The second reason this is an important book is that, despite its nature as a catalog of ways and means, it strains against the technological reductionism, extremely common in the climate movement these days, in which green technologies, more or less on their own, are seen as our salvation. Rather, its overall ethos is pragmatic, technologically open-minded, and ecologically sophisticated. And, critically, it’s infused with a social-justice sensibility. The liberation of women is a major theme, as is the wisdom of rooted communities and small landholders, both indigenous and otherwise. The vision is one of a diverse, inclusive, and sophisticated planetary civilization, with a “regenerative” and thus genuinely sustainable economy.
Having said all this, I must add that Drawdown is not yet a tonic strong enough to cure the dystopian plague that has come to penetrate most all our visions of the future. It illuminates the techno-economic path forward, and it insists that social justice is also a prime concern, but on this second front it offers almost nothing that is concrete, specific, and believable. To be truly “comprehensive,” a deep-decarbonization plan must recognize the dire threat that economic stratification poses to our ability to mobilize, and reveal the mechanisms by which we will learn, again, to cooperate. Which is to say that, when it comes to both domestic and global environmental justice, an ethos is not enough. The deeply political, justice-based side of the climate-transition equation needs a lot more attention than it gets here, and it needs it now.
But Drawdown’s catalog of solutions omits long-term democratic planning, which is essential to any true deep-decarbonization road map. It makes no mention of the overarching challenge of ensuring a just transition, one in which all those whose lives will be disrupted by the climate transition are, somehow, made whole, or at least whole enough. (Think coal miners, but think too of all the communities and even countries that are dependent on the fossil-fuel economy.) It talks of “net costs,” but it does not talk about winners and losers, as if any acceptable pricing system could gloss over the challenge of today’s obscene level of inequality. There’s no discussion of progressive approaches to climate taxation, without which we haven’t got a snowball’s chance. There’s no mention of cap-and-dividend systems, or energy-subsidy reform, or the international finance and technology support systems that will be necessary if the Paris agreement is to deliver. Or of fair trade. Or of class.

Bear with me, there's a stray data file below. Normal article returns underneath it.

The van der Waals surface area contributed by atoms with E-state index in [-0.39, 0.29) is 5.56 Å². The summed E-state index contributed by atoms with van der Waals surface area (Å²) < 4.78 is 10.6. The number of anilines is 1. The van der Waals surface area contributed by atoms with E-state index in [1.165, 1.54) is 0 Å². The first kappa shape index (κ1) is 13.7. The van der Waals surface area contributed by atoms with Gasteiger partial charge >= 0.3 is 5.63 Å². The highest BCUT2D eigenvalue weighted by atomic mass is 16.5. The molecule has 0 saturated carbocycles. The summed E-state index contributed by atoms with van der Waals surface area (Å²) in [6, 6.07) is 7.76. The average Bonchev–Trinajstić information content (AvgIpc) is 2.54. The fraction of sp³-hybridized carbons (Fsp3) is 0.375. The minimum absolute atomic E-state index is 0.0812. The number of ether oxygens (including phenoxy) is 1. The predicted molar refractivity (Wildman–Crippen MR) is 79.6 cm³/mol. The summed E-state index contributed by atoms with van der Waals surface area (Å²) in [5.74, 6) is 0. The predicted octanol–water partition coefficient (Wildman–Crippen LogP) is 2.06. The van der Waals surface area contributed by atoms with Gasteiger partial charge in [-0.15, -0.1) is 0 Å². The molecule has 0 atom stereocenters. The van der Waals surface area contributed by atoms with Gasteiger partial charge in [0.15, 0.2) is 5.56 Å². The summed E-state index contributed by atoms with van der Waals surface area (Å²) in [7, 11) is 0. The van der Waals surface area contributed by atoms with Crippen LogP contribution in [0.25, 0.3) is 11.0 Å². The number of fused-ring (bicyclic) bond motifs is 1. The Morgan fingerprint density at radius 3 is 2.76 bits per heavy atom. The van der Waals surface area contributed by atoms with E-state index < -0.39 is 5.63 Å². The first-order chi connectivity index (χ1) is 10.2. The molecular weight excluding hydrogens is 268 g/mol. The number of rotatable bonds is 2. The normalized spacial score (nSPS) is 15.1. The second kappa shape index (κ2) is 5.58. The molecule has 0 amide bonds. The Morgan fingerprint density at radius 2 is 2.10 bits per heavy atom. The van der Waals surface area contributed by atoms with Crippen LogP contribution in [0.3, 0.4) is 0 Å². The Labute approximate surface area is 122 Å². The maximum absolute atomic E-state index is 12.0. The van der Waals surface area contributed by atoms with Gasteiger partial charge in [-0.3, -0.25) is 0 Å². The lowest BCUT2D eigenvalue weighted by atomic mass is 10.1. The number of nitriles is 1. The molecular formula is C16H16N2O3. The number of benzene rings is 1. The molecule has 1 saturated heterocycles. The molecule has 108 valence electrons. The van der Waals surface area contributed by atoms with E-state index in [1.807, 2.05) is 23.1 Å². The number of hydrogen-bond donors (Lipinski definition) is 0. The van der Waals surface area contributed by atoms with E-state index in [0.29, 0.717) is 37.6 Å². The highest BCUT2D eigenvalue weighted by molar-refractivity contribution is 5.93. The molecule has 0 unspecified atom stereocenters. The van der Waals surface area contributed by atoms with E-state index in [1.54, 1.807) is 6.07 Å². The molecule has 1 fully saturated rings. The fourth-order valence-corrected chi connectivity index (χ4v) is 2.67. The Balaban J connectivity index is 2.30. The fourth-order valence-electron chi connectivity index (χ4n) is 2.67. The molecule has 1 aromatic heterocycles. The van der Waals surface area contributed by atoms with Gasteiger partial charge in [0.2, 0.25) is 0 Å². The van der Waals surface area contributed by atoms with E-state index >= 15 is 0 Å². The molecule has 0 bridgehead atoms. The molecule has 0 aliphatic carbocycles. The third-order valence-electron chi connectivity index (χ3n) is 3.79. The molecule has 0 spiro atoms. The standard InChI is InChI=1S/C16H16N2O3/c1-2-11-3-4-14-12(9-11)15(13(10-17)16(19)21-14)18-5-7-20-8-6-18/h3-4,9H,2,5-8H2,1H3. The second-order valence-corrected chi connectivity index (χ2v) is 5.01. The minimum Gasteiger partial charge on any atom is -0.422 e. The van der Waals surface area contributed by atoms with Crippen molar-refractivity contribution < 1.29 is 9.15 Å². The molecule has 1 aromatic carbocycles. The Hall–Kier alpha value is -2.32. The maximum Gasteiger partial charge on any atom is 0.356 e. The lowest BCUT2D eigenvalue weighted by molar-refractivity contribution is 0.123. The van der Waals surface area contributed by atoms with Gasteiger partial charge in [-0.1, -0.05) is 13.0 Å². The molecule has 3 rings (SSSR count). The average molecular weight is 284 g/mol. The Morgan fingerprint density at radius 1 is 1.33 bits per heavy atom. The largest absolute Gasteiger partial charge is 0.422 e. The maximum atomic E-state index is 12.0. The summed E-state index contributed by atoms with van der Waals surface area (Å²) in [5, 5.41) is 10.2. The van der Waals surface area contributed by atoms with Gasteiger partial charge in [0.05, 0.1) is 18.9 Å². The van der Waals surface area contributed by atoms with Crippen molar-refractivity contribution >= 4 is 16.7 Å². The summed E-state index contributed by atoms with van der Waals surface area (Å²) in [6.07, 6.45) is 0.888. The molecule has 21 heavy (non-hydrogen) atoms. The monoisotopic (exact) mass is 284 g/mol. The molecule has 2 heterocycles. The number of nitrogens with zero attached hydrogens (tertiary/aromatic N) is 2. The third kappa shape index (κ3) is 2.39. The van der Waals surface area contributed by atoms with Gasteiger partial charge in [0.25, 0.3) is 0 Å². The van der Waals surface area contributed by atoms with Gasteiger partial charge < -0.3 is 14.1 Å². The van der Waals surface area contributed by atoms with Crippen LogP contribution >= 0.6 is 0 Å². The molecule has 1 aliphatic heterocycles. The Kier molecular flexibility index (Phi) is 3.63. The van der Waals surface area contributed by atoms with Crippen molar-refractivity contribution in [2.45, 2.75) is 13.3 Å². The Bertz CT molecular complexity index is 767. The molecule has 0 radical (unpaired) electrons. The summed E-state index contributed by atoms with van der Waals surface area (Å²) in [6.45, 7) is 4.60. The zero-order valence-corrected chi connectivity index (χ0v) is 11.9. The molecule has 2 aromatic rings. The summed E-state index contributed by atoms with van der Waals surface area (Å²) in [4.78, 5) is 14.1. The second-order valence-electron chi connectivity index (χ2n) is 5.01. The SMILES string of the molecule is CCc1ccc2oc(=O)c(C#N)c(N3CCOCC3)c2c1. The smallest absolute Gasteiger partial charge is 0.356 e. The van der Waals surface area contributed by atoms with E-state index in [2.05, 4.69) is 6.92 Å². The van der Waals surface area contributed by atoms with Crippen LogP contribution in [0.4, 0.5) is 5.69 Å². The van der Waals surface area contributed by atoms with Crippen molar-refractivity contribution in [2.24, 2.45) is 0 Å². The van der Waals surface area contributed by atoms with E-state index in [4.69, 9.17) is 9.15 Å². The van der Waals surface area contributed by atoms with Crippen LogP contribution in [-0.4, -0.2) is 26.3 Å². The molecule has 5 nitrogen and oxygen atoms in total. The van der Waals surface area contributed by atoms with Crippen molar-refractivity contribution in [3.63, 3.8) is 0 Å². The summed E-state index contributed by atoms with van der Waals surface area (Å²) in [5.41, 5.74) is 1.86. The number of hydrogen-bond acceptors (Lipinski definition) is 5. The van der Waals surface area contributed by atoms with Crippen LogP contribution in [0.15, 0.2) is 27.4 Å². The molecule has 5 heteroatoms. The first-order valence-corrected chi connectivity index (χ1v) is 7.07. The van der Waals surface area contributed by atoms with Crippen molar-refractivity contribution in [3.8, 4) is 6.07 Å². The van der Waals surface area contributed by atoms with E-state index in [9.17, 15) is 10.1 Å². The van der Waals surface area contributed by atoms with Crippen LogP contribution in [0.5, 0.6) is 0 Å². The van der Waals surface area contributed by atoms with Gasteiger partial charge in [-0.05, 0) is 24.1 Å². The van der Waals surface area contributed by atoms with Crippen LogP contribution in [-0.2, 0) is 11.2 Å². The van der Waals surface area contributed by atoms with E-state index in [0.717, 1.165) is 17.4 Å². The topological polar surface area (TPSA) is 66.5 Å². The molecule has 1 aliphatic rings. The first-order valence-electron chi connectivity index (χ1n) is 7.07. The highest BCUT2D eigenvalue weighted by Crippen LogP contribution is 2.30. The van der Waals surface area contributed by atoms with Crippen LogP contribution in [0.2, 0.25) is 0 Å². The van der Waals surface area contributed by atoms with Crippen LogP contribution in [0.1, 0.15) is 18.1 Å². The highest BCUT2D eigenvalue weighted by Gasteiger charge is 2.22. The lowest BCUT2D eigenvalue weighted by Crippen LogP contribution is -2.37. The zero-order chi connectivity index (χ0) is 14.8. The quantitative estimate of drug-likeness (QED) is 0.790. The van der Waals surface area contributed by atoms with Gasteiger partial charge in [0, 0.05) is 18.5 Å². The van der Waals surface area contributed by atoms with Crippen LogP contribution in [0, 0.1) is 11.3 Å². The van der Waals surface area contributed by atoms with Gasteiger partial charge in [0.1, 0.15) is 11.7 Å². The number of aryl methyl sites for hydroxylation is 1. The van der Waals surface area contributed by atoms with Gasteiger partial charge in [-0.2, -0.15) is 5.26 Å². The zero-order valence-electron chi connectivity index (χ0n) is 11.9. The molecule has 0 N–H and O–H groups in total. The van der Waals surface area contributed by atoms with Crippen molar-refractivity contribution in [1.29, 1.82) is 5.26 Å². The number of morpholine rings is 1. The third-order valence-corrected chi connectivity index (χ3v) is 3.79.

I have hope, though. When Hawken spoke at Drawdown’s launch in Oakland, he mentioned a planned second book, to be composed entirely of “coming attractions.” This is a particularly fascinating part of Drawdown’s tool kit, and I commend the discussion of marine permaculture, in particular, to your attention. Perhaps, in this second book, we’ll also see a section on progressive climate taxes?
But enough on Drawdown’s limits. Hawken’s strategy has already borne some lovely fruit. This is a breakthrough book, and even its omissions are instructive. There really is a way forward, and these days, it’s great to see this rather basic fact demonstrated with such astonishing focus and brio.